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Democrats Face No-Win Scenario On Attorney General Nomination

President Donald Trump’s selection of William Barr for attorney general has caught Democrats in the horns of a dilemma.

Without a Senate majority, Democrats have little chance of stopping Barr’s confirmation, but with ordinary obstruction mechanisms, a month-long delay is conceivable — the question is whether Democrats ought to do so, and there’s no easy answer from their perspective.

To hear many Democrats tell it, Acting Attorney General Matthew Whitaker is an existential threat to special counsel Robert Mueller, a Trump loyalist who would happily do the bloody work of ending the Russia probe. Since Democrats are committed to protecting the investigation’s integrity, ushering Whitaker out would seem an urgent priority.

Yet Barr’s nomination presents a complicated proposition for Democrats: On one hand, Whitaker’s departure would be beneficial to Mueller, since Barr, a former colleague of Mueller, is reputedly a person who respects the Department of Justice’s traditions and protocols. On the other hand, Barr is a talented, capable lawyer with a professed hostility to roving prosecutors.

What’s more, he is a dogmatic conservative.

“In a nutshell, Barr has, like Sessions, supported aggressive anti-immigrant policies, opposed criminal justice reform, lauded intrusive surveillance of Americans, said Roe v. Wade should be overturned, and supported denying civil rights protections to transgender individuals,” David Cole of the American Civil Liberties Union (ACLU) wrote after Barr’s nomination on Dec. 7.

“[U]nlike Sessions, he actually knows how the department works, having been deputy attorney general and attorney general from 1990-93,” Cole continued.

During his first stint at the Justice Department, Barr proved a stalwart defender of presidential power. For example, the ACLU flagged a memo Barr produced in 1989 identifying routine congressional intrusions on executive authority. He specifically attacked limits on the president’s power to remove executive branch officers, and suggested that restrictions on the termination power identified by the Supreme Court in a foundational 1988 decision were limited to the facts of that case.

“Because the power to remove is the power to control, restrictions on the removal power strike at the heart of the president’s power to direct the executive branch and perform his constitutional duties,” Barr wrote.

Barr has not said whether he believes Trump has the authority to remove Mueller without cause. Though Barr and Mueller once worked closely together — Mueller was the assistant attorney general for the criminal division when Barr was running the Justice Department — Barr has publicly chided the special counsel’s conduct. In particular, he suggested that the partisan composition of Mueller’s staff, which is overwhelmingly Democratic, is a problem.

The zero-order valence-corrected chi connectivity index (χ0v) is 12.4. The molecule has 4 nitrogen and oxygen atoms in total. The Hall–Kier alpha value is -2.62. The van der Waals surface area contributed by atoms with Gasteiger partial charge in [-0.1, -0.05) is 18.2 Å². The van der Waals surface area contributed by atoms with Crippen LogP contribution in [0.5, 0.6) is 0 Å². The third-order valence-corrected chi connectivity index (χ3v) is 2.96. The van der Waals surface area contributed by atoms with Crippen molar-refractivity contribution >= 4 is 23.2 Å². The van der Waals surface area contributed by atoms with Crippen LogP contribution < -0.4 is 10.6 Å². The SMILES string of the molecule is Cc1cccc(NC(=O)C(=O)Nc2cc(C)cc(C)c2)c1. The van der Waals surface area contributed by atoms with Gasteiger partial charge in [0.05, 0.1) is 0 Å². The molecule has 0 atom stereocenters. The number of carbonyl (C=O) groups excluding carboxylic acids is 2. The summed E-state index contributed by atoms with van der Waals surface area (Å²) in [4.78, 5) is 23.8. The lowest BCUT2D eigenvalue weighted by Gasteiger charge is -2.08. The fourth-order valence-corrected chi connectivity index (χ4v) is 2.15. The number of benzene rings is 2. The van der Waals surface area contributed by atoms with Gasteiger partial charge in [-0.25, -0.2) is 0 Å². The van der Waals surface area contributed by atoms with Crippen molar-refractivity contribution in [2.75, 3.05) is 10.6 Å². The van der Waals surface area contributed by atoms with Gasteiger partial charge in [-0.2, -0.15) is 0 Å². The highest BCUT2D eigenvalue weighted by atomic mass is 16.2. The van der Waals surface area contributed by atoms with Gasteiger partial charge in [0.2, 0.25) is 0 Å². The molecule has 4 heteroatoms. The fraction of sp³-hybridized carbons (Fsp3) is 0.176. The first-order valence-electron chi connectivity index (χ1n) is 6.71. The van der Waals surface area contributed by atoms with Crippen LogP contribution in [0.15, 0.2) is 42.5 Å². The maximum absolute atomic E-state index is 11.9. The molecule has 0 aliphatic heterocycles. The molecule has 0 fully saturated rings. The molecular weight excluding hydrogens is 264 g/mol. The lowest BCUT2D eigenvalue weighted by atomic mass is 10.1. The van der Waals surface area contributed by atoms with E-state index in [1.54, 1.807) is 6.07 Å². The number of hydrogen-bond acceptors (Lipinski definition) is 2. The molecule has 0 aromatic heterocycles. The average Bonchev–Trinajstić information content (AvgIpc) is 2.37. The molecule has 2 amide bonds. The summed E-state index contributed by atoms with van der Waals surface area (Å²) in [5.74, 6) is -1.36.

“I would have liked to see him have more balance on this group,” Barr told The Washington Post in July 2017.

Nor is Barr hesitant about recommending politically fraught pardons. In the waning days of George H.W. Bush’s presidency, Barr engineered the pardons of six individuals implicated in the Iran-Contra affair, which had been subject to a six-year investigation by special prosecutor Lawrence Walsh.

Among those Bush 41 pardoned at Barr’s urging were former Secretary of Defense Caspar Weinberger and former national security adviser Robert McFarlane. Much like the Russia inquiry, Iran-Contra bore directly on the presidency since Bush was vice president during the commission of the scandal and his connection to the attendant crimes — while never definitively established — seemed plausible.

Though the clemencies appeared self-serving, Barr was willing to lend the Justice Department’s weight to Bush’s decision. Whether he would do so again for the likes of former Trump campaign manager Paul Manafort and former national security adviser Michael Flynn is an open question, but his past service proves he is not lacking in tenacity.

Even a decade after leaving office, Barr was strident in his criticism of Walsh’s investigation.

“He was certainly a headhunter and had completely lost perspective, and was out there flailing about on Iran-Contra with a lot of headhunters working for him,” Barr said at the University of Virginia in 2001. “The whole tenor of the administration was affected by that.”

“I don’t know what to say in polite company,” he said of Walsh elsewhere in his remarks.

All told, Whitaker is a relative newcomer to Justice Department leadership, and his ambitions for the special counsel’s office are unknown. Barr is a seasoned operator who dealt aggressively with investigators he feels are crossing lines they should not. Since neither man is optimal for Democrats, Trump has forced Democrats into a no-win scenario.

Barr’s appointment could redound to the benefit of Democrats in at least one respect: His confirmation will inevitably be covered and processed with a view towards the Russia inquiry. The Mueller probe needs no assistance in maintaining press attention, but the Barr hearings provide a firm news hook coverage of the investigation often lacks. That this should happen as the president’s genuine legal exposure comes into sharp relief is by itself a win for Democrats, albeit a modest one.

Additionally, Barr’s policy preferences will inflame anger at the level of the liberal grassroots, though the extent to which partisans should be mobilized in the service of a futile effort is a debatable question.

Confirmation hearings before the Senate Judiciary Committee are expected in January.

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